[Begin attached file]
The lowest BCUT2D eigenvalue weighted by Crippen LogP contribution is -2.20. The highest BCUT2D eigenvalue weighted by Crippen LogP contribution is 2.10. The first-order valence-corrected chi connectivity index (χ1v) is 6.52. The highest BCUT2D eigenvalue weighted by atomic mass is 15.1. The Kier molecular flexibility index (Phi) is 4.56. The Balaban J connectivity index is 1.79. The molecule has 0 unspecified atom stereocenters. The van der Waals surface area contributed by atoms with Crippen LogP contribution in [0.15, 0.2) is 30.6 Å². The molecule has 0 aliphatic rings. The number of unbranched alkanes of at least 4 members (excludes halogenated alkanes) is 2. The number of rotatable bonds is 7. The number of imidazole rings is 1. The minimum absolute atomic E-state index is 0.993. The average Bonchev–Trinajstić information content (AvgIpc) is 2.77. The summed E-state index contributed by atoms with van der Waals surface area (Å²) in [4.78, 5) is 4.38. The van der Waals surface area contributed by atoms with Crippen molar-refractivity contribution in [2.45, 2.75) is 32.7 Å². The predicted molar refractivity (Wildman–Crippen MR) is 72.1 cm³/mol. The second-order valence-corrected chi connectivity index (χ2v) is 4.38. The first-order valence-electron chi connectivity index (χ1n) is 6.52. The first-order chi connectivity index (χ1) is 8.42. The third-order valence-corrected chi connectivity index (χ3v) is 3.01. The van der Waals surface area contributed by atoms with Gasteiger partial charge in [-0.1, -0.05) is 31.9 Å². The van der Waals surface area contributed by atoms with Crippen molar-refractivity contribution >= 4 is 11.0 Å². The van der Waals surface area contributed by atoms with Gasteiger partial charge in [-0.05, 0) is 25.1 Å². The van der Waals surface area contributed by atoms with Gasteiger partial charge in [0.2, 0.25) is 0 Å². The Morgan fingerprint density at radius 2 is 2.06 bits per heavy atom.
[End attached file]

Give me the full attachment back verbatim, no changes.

The lowest BCUT2D eigenvalue weighted by Crippen LogP contribution is -2.20. The highest BCUT2D eigenvalue weighted by Crippen LogP contribution is 2.10. The first-order valence-corrected chi connectivity index (χ1v) is 6.52. The highest BCUT2D eigenvalue weighted by atomic mass is 15.1. The Kier molecular flexibility index (Phi) is 4.56. The Balaban J connectivity index is 1.79. The molecule has 0 unspecified atom stereocenters. The van der Waals surface area contributed by atoms with Crippen LogP contribution in [0.15, 0.2) is 30.6 Å². The molecule has 0 aliphatic rings. The number of unbranched alkanes of at least 4 members (excludes halogenated alkanes) is 2. The number of rotatable bonds is 7. The number of imidazole rings is 1. The minimum absolute atomic E-state index is 0.993. The average Bonchev–Trinajstić information content (AvgIpc) is 2.77. The summed E-state index contributed by atoms with van der Waals surface area (Å²) in [4.78, 5) is 4.38. The van der Waals surface area contributed by atoms with Crippen molar-refractivity contribution in [2.45, 2.75) is 32.7 Å². The predicted molar refractivity (Wildman–Crippen MR) is 72.1 cm³/mol. The second-order valence-corrected chi connectivity index (χ2v) is 4.38. The first-order valence-electron chi connectivity index (χ1n) is 6.52. The first-order chi connectivity index (χ1) is 8.42. The third-order valence-corrected chi connectivity index (χ3v) is 3.01. The van der Waals surface area contributed by atoms with Gasteiger partial charge in [-0.1, -0.05) is 31.9 Å². The van der Waals surface area contributed by atoms with Crippen molar-refractivity contribution >= 4 is 11.0 Å². The van der Waals surface area contributed by atoms with Gasteiger partial charge in [-0.05, 0) is 25.1 Å². The van der Waals surface area contributed by atoms with Gasteiger partial charge in [0.2, 0.25) is 0 Å². The Morgan fingerprint density at radius 2 is 2.06 bits per heavy atom.